Children are capable and competent.
The Early Years Learning Framework reflects leading perspectives and theories in early childhood, such as the Reggio Emilia Approach. One of the four beliefs of the Principles and Practices in the EYLF is that children are capable and competent. This is reflected in the Reggio Emilia concept for the Image of the child, where children are viewed as active and valuable members of the wider community who are capable members of society.
But what does that mean in Early Childhood?
At Learn and Laugh, part of our pedagogical belief is that children are capable and competent. With this mentality, educators provide a strong foundation for learning and development through a variety of learning experiences. This enables children to become empowered individuals with the ability to succeed and achieve new learning outcomes.
Every child is naturally curious, wanting to question, understand and interpret the world around them. At Learn and Laugh we aim to focus on the individual needs and strengths of the child, encouraging children to have opinions, provide suggestions and explore their surroundings. Our Educators support children in their learning to help them become capable and competent learners.
What does it look like in practice?
Our daily interactions and routines encourage self help skills, independent learning, positive self identity and a passion for learning. From a young age we educate children to look after and put away their own belongings, attempt to put their own shoes on, serve their own meals, pour their own water and so on, all while having the option of asking for help if needed.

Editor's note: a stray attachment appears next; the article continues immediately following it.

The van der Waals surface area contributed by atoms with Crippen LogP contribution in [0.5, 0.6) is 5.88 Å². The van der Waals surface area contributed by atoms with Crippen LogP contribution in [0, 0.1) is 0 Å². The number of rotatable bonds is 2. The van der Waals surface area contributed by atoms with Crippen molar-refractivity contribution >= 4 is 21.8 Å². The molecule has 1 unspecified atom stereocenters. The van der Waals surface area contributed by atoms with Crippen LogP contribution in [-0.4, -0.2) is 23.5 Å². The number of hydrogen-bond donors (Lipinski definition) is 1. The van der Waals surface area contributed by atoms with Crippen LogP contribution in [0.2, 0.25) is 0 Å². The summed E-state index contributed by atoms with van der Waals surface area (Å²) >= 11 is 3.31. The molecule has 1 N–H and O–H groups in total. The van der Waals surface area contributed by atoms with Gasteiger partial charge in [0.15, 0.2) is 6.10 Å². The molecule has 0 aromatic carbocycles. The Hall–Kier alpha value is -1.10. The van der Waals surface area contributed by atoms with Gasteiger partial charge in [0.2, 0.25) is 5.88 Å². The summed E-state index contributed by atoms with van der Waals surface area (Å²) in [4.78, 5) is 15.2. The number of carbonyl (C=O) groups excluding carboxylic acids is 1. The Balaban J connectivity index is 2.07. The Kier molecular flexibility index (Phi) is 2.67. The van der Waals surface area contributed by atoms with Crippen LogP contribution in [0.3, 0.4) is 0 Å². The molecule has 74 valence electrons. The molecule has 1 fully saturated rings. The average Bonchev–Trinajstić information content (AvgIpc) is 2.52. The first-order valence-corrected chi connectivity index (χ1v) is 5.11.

Educators follow the children’s lead and plan experiences based on current interests. A child is more likely to learn when they are interested in the topic. We believe in teaching fundamental skills, whist using various teaching strategies, such as scaffolding, role modelling, and co-construction. This enables children to develop into proficient learners with a strong sense of identity.
What does viewing children as capable and competent mean to us?
“It doesn’t mean forcing them to be independent, but rather following their lead and encouraging them where they want to go with their capabilities” – Ally (Junior Room Educator)
“Allowing children to feel valued and respected in their decisions and ability to complete challenging activities. For example giving them the opportunity to complete tasks at their own pace instead of doing it for them.”- Rachael (Senior Room Educator)
“I like to follow each child’s lead, to allow them to tell us when they are ready for the next stage in their development” – Kelly (Nursery Room Educator)